XML in Publishing 2016



XML can help publishers tackle managerial as well as technical challenges. It provides ways to manage the workflow, the interaction between content and people, and the publishing processes, as well as the documents themselves. The features of XML ensure that information and its structure can be controlled and managed.

This course presents a range of XML techniques and applications in workflow, change management, QA, linked data, and document structure control to help publishers manage their content effectively.

The Hands-on Digital Publishing course provides hands-on material that complements this course.

This course is chaired by Peter Flynn and taught by Norm Walsh, Nic Gibson, Tony Graham, and Tomos Hillman.

Classes for 2016

The XML in Publishing course runs on and .

Introduction to XML in publishing

Taught by Tomos Hillman.

This session addresses the impact of technology on publishing, exploring trends of abstraction, separation of concerns, and profitability. We go on to discuss the strengths and weaknesses of XML in publishing, and explore what this should mean for how we plan our content and workflows.

Capturing XML Content

Taught by Tomos Hillman.

Starting from the general principles established in the introduction, this session compares approaches on capturing the XML content. We’ll take some time to look at quality control, discussing the benefits of technologies like schema and schematron, as well as considering documentation needs. As well as discussing challenges working with external type-setters and capturers, we’ll look at some of the possibilities and pit-falls of authoring directly in XML.

The More Things Change, The More They Stay The Same

Taught by Tony Graham.

We'll look at how this applies to workflows. While there is no such thing as a one-size-fits-all workflow, there are often similarities between the workflows of different publishers. In the first part of the session, we will look at your workflow and how it's different from but still similar to the workflows of the other participants. Together, we'll also look at your pain points and apply the collective 100+ years of publishing and XML experience in the room to see how you can improve your workflow.

While every document is different, the whole point of having a workflow is being able to apply the same processes to them. In the second part, we will look at the role of a Continuous Integration Environment (CIE) for applying automated validation, testing, and processing of your XML documents.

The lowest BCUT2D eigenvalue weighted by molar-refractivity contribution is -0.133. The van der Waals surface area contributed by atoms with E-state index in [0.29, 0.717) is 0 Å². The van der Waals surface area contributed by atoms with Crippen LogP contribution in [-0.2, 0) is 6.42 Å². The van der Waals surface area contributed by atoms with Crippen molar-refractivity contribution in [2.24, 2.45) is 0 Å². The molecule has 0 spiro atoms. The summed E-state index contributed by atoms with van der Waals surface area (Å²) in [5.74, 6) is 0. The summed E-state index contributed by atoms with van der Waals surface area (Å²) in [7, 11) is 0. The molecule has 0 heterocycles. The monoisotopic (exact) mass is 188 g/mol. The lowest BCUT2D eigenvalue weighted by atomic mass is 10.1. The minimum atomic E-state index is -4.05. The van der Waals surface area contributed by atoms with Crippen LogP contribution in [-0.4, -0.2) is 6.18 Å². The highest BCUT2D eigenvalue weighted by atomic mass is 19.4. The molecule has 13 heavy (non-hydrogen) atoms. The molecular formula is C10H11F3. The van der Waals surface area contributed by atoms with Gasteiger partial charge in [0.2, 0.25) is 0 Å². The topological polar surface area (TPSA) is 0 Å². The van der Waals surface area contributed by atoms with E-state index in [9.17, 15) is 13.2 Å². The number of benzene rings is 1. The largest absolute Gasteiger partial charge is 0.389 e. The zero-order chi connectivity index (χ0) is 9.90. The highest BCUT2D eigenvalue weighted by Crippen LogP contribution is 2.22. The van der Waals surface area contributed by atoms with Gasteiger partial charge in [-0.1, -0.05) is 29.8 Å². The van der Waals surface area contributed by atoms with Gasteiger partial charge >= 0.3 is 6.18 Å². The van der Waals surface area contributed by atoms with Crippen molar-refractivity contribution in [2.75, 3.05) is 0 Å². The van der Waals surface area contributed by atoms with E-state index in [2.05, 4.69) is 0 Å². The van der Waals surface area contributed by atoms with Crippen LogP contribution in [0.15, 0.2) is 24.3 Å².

The third aspect of change in an XML system is the need to manage changes in your schemas and other processing. The final segment will examine the challenges in adapting your processes to handle new structures you haven't seen before while still maintaining backwards compatibility.

Underlying Technologies

Taught by Norm Walsh.

In this section of the course, we’ll turn our attention to the technology choices available: schema languages, validation technologies, and processing tools. We’ll consider vocabulary concepts: What makes a good schema? Should you build your own or use an existing standard? How do JATS, DocBook, DITA, etc. compare? How can you tell what’s right for your organization? What processing tools are available and how can you leverage them? Should your workflow include Markdown or other non-XML structured markup langauges? How can you leverage linked data in your publishing workflow? We’ll leave time for questions and discussion of the particular challenges facing our delegates.

Document models: structure and semantics

Taught by Nic Gibson.

Differing XML models provide differing semantic models. Publishers' content will match some models better than others. We will examine the semantic depth of common models such as JATS, DocBook and (X)HTML and look at how differing content can be modelled with XML. We will look at lessons we have learned as XML based publishing has become part of the mainstream of the publishing industry. We will at successful XML implementations and at consider mistakes that have been made (and how we can avoid them). We’ll particularly consider the idea that every publisher needs their own schema and why this is almost always a mistake. We will consider how metadata can be used for bibliographic and for marketing purposes and how metadata standards can be used to improve the quality of content when we are publishing to multiple output channels.